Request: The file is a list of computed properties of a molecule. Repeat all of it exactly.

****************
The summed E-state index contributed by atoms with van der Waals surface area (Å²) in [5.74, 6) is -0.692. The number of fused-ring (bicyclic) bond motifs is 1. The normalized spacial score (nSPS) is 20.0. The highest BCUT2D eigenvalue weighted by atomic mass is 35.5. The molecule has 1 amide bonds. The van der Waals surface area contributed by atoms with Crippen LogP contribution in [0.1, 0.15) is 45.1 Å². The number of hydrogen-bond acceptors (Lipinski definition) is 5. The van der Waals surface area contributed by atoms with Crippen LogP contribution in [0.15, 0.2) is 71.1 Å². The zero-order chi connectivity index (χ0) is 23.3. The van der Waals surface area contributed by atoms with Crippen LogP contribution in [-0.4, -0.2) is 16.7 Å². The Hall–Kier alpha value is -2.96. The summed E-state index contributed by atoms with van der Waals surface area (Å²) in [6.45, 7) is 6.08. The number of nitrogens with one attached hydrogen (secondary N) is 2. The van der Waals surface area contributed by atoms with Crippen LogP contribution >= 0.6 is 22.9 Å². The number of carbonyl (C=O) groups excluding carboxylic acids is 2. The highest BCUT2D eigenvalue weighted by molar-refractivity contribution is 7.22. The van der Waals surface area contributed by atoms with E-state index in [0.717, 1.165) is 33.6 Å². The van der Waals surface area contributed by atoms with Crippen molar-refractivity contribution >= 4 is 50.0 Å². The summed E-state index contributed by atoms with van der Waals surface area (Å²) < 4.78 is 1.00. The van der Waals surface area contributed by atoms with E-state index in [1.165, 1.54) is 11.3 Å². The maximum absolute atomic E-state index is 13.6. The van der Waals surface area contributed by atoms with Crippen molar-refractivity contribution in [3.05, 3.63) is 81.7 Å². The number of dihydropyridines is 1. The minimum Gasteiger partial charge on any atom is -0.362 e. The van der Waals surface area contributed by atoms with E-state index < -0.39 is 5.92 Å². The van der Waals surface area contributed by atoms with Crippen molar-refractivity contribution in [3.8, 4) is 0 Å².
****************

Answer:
The summed E-state index contributed by atoms with van der Waals surface area (Å²) in [5.74, 6) is -0.692. The number of fused-ring (bicyclic) bond motifs is 1. The normalized spacial score (nSPS) is 20.0. The highest BCUT2D eigenvalue weighted by atomic mass is 35.5. The molecule has 1 amide bonds. The van der Waals surface area contributed by atoms with Crippen LogP contribution in [0.1, 0.15) is 45.1 Å². The number of hydrogen-bond acceptors (Lipinski definition) is 5. The van der Waals surface area contributed by atoms with Crippen LogP contribution in [0.15, 0.2) is 71.1 Å². The zero-order chi connectivity index (χ0) is 23.3. The van der Waals surface area contributed by atoms with Crippen LogP contribution in [-0.4, -0.2) is 16.7 Å². The Hall–Kier alpha value is -2.96. The summed E-state index contributed by atoms with van der Waals surface area (Å²) in [6.45, 7) is 6.08. The number of nitrogens with one attached hydrogen (secondary N) is 2. The van der Waals surface area contributed by atoms with Crippen LogP contribution >= 0.6 is 22.9 Å². The number of carbonyl (C=O) groups excluding carboxylic acids is 2. The highest BCUT2D eigenvalue weighted by molar-refractivity contribution is 7.22. The van der Waals surface area contributed by atoms with E-state index in [0.717, 1.165) is 33.6 Å². The van der Waals surface area contributed by atoms with Crippen molar-refractivity contribution >= 4 is 50.0 Å². The summed E-state index contributed by atoms with van der Waals surface area (Å²) < 4.78 is 1.00. The van der Waals surface area contributed by atoms with E-state index in [1.165, 1.54) is 11.3 Å². The maximum absolute atomic E-state index is 13.6. The van der Waals surface area contributed by atoms with Crippen molar-refractivity contribution in [3.05, 3.63) is 81.7 Å². The number of dihydropyridines is 1. The minimum Gasteiger partial charge on any atom is -0.362 e. The van der Waals surface area contributed by atoms with E-state index < -0.39 is 5.92 Å². The van der Waals surface area contributed by atoms with Crippen molar-refractivity contribution in [3.8, 4) is 0 Å².